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Ultrasonographic and Radiographic Assessment of Uncomplicated Secondary Fracture Healing of Long Bones in Dogs and Cats

Authors

  • Marije Risselada DVM,

    1. From the Department of Medical Imaging of Domestic Animals, Faculty of Veterinary Medicine, Ghent University Merelbeke, Belgium
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  • Martin Kramer DVM, PhD, Diplomate ECVDI,

    1. From the Department of Medical Imaging of Domestic Animals, Faculty of Veterinary Medicine, Ghent University Merelbeke, Belgium
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  • Hilde De Rooster DVM, MVM, PhD,

    1. From the Department of Medical Imaging of Domestic Animals, Faculty of Veterinary Medicine, Ghent University Merelbeke, Belgium
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  • Olivier Taeymans DVM,

    1. From the Department of Medical Imaging of Domestic Animals, Faculty of Veterinary Medicine, Ghent University Merelbeke, Belgium
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  • Piet Verleyen DVM,

    1. From the Department of Medical Imaging of Domestic Animals, Faculty of Veterinary Medicine, Ghent University Merelbeke, Belgium
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  • Henri Van Bree DVM, PhD, Diplomate ECVS & ECVDI

    1. From the Department of Medical Imaging of Domestic Animals, Faculty of Veterinary Medicine, Ghent University Merelbeke, Belgium
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  • Presented at the 12th Annual European College of Veterinary Surgeons Meeting, July 11–13, 2003, Glasgow, Scotland.

Address reprint requests to Marije Risselada, DVM, Department of Medical Imaging of Domestic Animals, Faculty of Veterinary Medicine, Ghent University, Salisburylaan 133, B-9820 Merelbeke, Belgium. E-mail: marijerisselada@hotmail.com.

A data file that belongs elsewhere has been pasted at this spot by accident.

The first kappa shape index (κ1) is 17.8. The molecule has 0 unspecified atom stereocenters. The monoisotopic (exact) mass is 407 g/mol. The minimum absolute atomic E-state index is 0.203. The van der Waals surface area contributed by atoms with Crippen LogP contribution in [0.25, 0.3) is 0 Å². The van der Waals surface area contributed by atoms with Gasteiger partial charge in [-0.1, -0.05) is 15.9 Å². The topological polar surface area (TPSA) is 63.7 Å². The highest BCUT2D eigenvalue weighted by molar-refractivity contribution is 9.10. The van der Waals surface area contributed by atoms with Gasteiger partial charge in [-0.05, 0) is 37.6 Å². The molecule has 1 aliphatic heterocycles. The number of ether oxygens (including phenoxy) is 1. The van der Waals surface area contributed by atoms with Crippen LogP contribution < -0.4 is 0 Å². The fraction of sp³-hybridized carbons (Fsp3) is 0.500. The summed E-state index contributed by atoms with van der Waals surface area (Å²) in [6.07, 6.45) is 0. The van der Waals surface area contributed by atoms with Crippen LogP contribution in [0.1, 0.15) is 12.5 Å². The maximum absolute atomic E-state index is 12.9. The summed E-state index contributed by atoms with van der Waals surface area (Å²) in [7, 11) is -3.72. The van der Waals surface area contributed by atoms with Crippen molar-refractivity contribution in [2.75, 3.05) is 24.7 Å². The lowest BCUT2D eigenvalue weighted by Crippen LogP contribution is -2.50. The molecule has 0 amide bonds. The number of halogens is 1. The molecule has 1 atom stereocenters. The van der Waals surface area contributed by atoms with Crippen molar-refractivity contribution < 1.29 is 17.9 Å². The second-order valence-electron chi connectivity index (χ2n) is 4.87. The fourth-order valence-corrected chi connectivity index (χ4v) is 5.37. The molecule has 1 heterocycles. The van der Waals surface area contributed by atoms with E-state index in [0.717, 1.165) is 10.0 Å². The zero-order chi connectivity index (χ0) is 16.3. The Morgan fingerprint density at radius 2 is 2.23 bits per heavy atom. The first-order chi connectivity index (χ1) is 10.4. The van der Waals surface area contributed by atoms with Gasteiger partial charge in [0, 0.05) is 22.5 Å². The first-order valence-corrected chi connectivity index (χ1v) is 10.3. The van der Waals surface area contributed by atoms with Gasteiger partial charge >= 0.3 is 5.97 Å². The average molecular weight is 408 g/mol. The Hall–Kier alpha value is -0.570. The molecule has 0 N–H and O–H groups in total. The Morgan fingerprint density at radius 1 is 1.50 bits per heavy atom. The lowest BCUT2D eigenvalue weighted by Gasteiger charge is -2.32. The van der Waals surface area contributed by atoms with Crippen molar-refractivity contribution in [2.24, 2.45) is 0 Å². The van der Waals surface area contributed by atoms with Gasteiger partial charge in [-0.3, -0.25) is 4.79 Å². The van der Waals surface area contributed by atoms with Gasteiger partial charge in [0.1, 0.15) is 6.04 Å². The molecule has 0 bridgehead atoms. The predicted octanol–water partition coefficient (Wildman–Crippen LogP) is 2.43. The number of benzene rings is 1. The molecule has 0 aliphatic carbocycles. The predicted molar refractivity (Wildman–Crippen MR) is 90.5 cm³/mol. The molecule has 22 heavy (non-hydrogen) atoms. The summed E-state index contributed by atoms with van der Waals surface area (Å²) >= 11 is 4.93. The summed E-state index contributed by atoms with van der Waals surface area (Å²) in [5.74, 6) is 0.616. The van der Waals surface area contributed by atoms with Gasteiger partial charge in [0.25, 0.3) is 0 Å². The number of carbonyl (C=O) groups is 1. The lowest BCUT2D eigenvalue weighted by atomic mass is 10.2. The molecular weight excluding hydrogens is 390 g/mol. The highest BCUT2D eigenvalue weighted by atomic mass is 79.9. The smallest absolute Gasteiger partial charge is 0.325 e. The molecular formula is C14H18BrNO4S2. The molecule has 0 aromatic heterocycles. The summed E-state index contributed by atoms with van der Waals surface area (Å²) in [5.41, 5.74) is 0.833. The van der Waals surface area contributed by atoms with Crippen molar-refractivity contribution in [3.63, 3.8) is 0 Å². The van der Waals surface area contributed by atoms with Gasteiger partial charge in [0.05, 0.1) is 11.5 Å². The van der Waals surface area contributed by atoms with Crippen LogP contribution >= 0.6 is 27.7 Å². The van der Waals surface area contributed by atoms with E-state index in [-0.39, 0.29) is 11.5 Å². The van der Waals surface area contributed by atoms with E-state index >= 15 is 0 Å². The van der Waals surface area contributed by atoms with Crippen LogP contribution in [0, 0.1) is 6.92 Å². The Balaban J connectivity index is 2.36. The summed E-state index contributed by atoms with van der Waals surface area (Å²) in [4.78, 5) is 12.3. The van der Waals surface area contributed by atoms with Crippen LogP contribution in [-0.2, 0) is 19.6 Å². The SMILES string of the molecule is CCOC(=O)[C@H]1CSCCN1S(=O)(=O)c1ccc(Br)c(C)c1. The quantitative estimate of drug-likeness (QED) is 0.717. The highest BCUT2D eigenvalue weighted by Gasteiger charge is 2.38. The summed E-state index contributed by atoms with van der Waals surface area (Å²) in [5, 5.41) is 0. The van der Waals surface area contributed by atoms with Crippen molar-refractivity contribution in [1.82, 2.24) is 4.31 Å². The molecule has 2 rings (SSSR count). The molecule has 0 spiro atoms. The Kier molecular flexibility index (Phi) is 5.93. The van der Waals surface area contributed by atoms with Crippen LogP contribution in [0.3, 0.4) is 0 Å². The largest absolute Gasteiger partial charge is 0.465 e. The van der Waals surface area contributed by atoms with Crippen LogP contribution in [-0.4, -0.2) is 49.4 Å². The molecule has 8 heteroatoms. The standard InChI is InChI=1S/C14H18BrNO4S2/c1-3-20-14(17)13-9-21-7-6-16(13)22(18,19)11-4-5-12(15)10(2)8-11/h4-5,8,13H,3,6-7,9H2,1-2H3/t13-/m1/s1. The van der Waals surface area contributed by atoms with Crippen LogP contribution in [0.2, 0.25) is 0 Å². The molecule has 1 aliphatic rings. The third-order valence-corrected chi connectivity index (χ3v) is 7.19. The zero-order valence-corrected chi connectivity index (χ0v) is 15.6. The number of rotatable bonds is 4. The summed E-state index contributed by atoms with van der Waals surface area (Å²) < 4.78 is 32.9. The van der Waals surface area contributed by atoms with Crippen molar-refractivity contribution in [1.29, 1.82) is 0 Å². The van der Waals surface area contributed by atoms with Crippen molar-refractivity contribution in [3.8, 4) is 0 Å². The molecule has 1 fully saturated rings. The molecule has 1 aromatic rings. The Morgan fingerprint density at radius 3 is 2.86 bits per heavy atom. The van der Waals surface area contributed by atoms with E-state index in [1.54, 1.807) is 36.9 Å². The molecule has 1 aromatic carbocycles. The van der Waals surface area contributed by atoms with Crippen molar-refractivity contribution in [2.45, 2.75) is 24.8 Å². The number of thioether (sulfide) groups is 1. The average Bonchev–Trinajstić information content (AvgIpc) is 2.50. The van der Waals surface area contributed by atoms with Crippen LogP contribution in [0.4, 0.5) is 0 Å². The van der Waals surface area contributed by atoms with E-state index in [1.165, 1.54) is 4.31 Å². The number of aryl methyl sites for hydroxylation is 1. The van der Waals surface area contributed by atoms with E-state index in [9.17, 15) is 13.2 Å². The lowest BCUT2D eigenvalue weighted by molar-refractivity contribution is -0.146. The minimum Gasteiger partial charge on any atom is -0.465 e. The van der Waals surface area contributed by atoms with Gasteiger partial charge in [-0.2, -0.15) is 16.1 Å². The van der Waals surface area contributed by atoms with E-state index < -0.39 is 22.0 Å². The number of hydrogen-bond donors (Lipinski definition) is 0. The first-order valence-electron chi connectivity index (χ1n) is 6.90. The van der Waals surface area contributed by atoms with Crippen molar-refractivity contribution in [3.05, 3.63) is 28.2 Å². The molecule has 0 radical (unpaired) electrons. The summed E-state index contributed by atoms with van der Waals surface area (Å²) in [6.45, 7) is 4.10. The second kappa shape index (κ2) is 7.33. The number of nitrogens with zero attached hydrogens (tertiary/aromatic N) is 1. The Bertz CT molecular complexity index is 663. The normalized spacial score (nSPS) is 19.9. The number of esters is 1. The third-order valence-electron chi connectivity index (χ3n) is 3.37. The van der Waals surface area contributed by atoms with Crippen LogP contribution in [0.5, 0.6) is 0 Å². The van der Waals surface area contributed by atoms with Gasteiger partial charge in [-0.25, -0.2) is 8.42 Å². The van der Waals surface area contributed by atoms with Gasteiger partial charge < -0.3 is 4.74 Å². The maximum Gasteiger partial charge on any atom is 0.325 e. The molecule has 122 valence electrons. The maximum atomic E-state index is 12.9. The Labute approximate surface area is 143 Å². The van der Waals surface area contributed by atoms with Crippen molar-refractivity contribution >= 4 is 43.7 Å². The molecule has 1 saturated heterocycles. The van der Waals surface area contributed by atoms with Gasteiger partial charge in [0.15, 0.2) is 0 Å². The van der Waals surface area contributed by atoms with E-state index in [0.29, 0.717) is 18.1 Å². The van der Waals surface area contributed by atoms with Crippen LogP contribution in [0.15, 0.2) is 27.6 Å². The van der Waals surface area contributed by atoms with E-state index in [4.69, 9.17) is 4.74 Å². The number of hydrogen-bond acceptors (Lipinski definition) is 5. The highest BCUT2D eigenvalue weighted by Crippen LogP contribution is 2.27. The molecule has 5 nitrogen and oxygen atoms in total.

Abstract

Objectives— To evaluate the use of ultrasonography (US) to detect bone healing in uncomplicated diaphyseal fractures of dogs and cats, and to compare these observations with detection of healing by radiography (RG).

Study Design— Clinical study.

Animals— Dogs (33) and cats (11).

Methods— RG and brightness mode US were used to follow uncomplicated secondary fracture healing. Fractures were examined at admission and then every 2–4 weeks until healed or implant removal. Temporal differences in definitive detection of healed fracture by imaging technique were examined by species, patient age, bone, and fracture type.

Results— US images obtained during uncomplicated secondary fracture healing were consistent with images of fracture healing described in humans. Mean time to US diagnosis of a healed fracture (mean 46 days) was significantly shorter than by RG (mean 66 days). Mean time until diagnosis of a healed fracture (US and RG) did not differ significantly between open and closed treatment. Patients ≤7 months (n=9) healed significantly faster (P<.05) than animals aged 7–36 months (n=24) and animals >36 months (n=11), but there was no significant difference between the latter 2 groups. Diagnosis of a healed simple fracture by US was significantly quicker than for a comminuted fracture (P<.05), but no difference was noted when using RG.

Conclusions— US can be used to evaluate secondary fracture healing in biologically treated fractures in dogs and cats. US permits detection of a healed fracture earlier than RG.

Clinical Relevance— Earlier diagnosis of a healed fracture by US can prevent unnecessarily long limb immobilization and allow earlier dynamization.

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